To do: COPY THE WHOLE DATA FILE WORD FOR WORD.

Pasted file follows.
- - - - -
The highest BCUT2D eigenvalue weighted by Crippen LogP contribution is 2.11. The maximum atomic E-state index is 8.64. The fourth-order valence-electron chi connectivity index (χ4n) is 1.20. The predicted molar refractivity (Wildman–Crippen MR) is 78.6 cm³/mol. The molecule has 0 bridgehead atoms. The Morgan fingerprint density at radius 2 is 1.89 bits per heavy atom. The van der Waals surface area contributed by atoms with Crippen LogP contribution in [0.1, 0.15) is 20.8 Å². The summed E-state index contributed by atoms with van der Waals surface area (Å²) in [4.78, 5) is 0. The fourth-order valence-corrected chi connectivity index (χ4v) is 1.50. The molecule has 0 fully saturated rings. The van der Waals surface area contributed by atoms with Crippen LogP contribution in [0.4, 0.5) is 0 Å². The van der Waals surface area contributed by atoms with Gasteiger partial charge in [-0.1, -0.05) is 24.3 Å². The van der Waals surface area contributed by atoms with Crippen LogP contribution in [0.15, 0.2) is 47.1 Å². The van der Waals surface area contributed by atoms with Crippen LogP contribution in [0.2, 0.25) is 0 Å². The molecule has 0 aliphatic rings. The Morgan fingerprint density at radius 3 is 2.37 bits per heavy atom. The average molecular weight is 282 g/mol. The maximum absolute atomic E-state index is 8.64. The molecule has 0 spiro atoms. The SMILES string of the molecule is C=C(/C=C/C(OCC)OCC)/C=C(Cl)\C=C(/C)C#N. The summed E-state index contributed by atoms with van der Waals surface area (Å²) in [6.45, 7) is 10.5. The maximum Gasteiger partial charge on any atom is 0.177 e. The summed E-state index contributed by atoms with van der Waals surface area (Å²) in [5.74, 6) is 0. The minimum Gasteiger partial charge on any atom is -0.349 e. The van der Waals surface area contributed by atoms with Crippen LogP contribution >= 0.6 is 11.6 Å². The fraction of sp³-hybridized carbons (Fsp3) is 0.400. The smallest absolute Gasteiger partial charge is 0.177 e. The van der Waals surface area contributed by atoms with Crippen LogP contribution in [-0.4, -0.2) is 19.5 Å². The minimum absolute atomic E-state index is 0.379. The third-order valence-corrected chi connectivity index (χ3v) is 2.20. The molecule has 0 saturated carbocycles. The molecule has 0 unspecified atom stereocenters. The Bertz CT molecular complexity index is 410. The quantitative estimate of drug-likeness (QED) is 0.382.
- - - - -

The highest BCUT2D eigenvalue weighted by Crippen LogP contribution is 2.11. The maximum atomic E-state index is 8.64. The fourth-order valence-electron chi connectivity index (χ4n) is 1.20. The predicted molar refractivity (Wildman–Crippen MR) is 78.6 cm³/mol. The molecule has 0 bridgehead atoms. The Morgan fingerprint density at radius 2 is 1.89 bits per heavy atom. The van der Waals surface area contributed by atoms with Crippen LogP contribution in [0.1, 0.15) is 20.8 Å². The summed E-state index contributed by atoms with van der Waals surface area (Å²) in [4.78, 5) is 0. The fourth-order valence-corrected chi connectivity index (χ4v) is 1.50. The molecule has 0 fully saturated rings. The van der Waals surface area contributed by atoms with Crippen LogP contribution in [0.4, 0.5) is 0 Å². The van der Waals surface area contributed by atoms with Gasteiger partial charge in [-0.1, -0.05) is 24.3 Å². The van der Waals surface area contributed by atoms with Crippen LogP contribution in [0.15, 0.2) is 47.1 Å². The van der Waals surface area contributed by atoms with Crippen LogP contribution in [0.2, 0.25) is 0 Å². The molecule has 0 aliphatic rings. The Morgan fingerprint density at radius 3 is 2.37 bits per heavy atom. The average molecular weight is 282 g/mol. The maximum absolute atomic E-state index is 8.64. The molecule has 0 spiro atoms. The SMILES string of the molecule is C=C(/C=C/C(OCC)OCC)/C=C(Cl)\C=C(/C)C#N. The summed E-state index contributed by atoms with van der Waals surface area (Å²) in [6.45, 7) is 10.5. The maximum Gasteiger partial charge on any atom is 0.177 e. The summed E-state index contributed by atoms with van der Waals surface area (Å²) in [5.74, 6) is 0. The minimum Gasteiger partial charge on any atom is -0.349 e. The van der Waals surface area contributed by atoms with Crippen LogP contribution >= 0.6 is 11.6 Å². The fraction of sp³-hybridized carbons (Fsp3) is 0.400. The smallest absolute Gasteiger partial charge is 0.177 e. The van der Waals surface area contributed by atoms with Crippen LogP contribution in [-0.4, -0.2) is 19.5 Å². The minimum absolute atomic E-state index is 0.379. The third-order valence-corrected chi connectivity index (χ3v) is 2.20. The molecule has 0 saturated carbocycles. The molecule has 0 unspecified atom stereocenters. The Bertz CT molecular complexity index is 410. The quantitative estimate of drug-likeness (QED) is 0.382.